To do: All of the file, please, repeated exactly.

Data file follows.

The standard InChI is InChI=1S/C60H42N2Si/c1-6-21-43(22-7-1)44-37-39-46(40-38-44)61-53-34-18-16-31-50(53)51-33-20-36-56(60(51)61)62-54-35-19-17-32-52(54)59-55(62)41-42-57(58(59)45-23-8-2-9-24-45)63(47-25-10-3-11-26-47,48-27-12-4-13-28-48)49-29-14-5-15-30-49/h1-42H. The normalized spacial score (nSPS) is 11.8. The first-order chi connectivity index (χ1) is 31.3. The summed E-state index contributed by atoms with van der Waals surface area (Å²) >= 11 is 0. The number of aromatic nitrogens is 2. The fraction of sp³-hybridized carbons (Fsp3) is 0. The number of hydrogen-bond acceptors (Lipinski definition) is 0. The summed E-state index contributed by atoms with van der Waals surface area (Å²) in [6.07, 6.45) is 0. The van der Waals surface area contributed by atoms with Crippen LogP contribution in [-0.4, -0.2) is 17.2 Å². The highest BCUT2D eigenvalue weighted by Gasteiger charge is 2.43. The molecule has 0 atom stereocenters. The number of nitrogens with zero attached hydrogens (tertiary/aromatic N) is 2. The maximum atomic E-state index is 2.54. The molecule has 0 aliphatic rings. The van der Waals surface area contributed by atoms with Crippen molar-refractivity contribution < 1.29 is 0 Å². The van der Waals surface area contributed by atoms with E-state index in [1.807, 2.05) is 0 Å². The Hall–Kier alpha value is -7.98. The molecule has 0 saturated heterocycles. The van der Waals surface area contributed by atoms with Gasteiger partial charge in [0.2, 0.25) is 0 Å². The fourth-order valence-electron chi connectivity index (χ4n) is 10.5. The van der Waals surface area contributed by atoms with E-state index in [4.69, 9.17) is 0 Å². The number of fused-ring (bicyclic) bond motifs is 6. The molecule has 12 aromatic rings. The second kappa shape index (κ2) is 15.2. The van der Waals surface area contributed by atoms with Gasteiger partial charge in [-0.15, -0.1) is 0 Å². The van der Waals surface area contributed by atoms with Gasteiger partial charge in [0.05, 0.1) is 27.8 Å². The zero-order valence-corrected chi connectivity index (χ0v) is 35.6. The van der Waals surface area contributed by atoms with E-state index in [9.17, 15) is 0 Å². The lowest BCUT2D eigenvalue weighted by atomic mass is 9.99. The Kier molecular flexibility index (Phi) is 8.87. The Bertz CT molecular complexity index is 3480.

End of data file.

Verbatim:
The standard InChI is InChI=1S/C60H42N2Si/c1-6-21-43(22-7-1)44-37-39-46(40-38-44)61-53-34-18-16-31-50(53)51-33-20-36-56(60(51)61)62-54-35-19-17-32-52(54)59-55(62)41-42-57(58(59)45-23-8-2-9-24-45)63(47-25-10-3-11-26-47,48-27-12-4-13-28-48)49-29-14-5-15-30-49/h1-42H. The normalized spacial score (nSPS) is 11.8. The first-order chi connectivity index (χ1) is 31.3. The summed E-state index contributed by atoms with van der Waals surface area (Å²) >= 11 is 0. The number of aromatic nitrogens is 2. The fraction of sp³-hybridized carbons (Fsp3) is 0. The number of hydrogen-bond acceptors (Lipinski definition) is 0. The summed E-state index contributed by atoms with van der Waals surface area (Å²) in [6.07, 6.45) is 0. The van der Waals surface area contributed by atoms with Crippen LogP contribution in [-0.4, -0.2) is 17.2 Å². The highest BCUT2D eigenvalue weighted by Gasteiger charge is 2.43. The molecule has 0 atom stereocenters. The number of nitrogens with zero attached hydrogens (tertiary/aromatic N) is 2. The maximum atomic E-state index is 2.54. The molecule has 0 aliphatic rings. The van der Waals surface area contributed by atoms with Crippen molar-refractivity contribution < 1.29 is 0 Å². The van der Waals surface area contributed by atoms with E-state index in [1.807, 2.05) is 0 Å². The Hall–Kier alpha value is -7.98. The molecule has 0 saturated heterocycles. The van der Waals surface area contributed by atoms with Gasteiger partial charge in [0.2, 0.25) is 0 Å². The fourth-order valence-electron chi connectivity index (χ4n) is 10.5. The van der Waals surface area contributed by atoms with E-state index in [4.69, 9.17) is 0 Å². The number of fused-ring (bicyclic) bond motifs is 6. The molecule has 12 aromatic rings. The second kappa shape index (κ2) is 15.2. The van der Waals surface area contributed by atoms with Gasteiger partial charge in [-0.15, -0.1) is 0 Å². The van der Waals surface area contributed by atoms with Gasteiger partial charge in [0.05, 0.1) is 27.8 Å². The zero-order valence-corrected chi connectivity index (χ0v) is 35.6. The van der Waals surface area contributed by atoms with E-state index in [9.17, 15) is 0 Å². The lowest BCUT2D eigenvalue weighted by atomic mass is 9.99. The Kier molecular flexibility index (Phi) is 8.87. The Bertz CT molecular complexity index is 3480.